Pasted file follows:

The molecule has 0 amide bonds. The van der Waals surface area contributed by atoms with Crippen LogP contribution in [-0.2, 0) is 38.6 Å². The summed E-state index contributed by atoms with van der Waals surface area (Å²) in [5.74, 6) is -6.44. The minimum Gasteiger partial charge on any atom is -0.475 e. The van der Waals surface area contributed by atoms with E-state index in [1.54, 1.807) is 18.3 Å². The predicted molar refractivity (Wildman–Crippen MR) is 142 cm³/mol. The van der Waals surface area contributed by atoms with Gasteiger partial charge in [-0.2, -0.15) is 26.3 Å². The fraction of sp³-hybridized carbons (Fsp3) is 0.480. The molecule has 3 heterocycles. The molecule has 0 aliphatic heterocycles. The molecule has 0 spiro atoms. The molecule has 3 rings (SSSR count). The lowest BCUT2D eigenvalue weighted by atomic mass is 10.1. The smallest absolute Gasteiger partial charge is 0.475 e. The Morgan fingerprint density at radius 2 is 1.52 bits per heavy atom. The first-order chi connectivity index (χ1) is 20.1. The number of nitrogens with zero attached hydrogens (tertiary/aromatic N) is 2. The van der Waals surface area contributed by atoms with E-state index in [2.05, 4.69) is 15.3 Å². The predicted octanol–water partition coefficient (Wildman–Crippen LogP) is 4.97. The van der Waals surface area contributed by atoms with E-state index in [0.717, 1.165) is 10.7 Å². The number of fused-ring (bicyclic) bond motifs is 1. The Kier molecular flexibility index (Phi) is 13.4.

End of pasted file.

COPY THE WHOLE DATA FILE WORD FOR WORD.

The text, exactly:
The molecule has 0 amide bonds. The van der Waals surface area contributed by atoms with Crippen LogP contribution in [-0.2, 0) is 38.6 Å². The summed E-state index contributed by atoms with van der Waals surface area (Å²) in [5.74, 6) is -6.44. The minimum Gasteiger partial charge on any atom is -0.475 e. The van der Waals surface area contributed by atoms with E-state index in [1.54, 1.807) is 18.3 Å². The predicted molar refractivity (Wildman–Crippen MR) is 142 cm³/mol. The van der Waals surface area contributed by atoms with Gasteiger partial charge in [-0.2, -0.15) is 26.3 Å². The fraction of sp³-hybridized carbons (Fsp3) is 0.480. The molecule has 3 heterocycles. The molecule has 0 aliphatic heterocycles. The molecule has 0 spiro atoms. The molecule has 3 rings (SSSR count). The lowest BCUT2D eigenvalue weighted by atomic mass is 10.1. The smallest absolute Gasteiger partial charge is 0.475 e. The Morgan fingerprint density at radius 2 is 1.52 bits per heavy atom. The first-order chi connectivity index (χ1) is 20.1. The number of nitrogens with zero attached hydrogens (tertiary/aromatic N) is 2. The van der Waals surface area contributed by atoms with E-state index in [2.05, 4.69) is 15.3 Å². The predicted octanol–water partition coefficient (Wildman–Crippen LogP) is 4.97. The van der Waals surface area contributed by atoms with E-state index in [0.717, 1.165) is 10.7 Å². The number of fused-ring (bicyclic) bond motifs is 1. The Kier molecular flexibility index (Phi) is 13.4.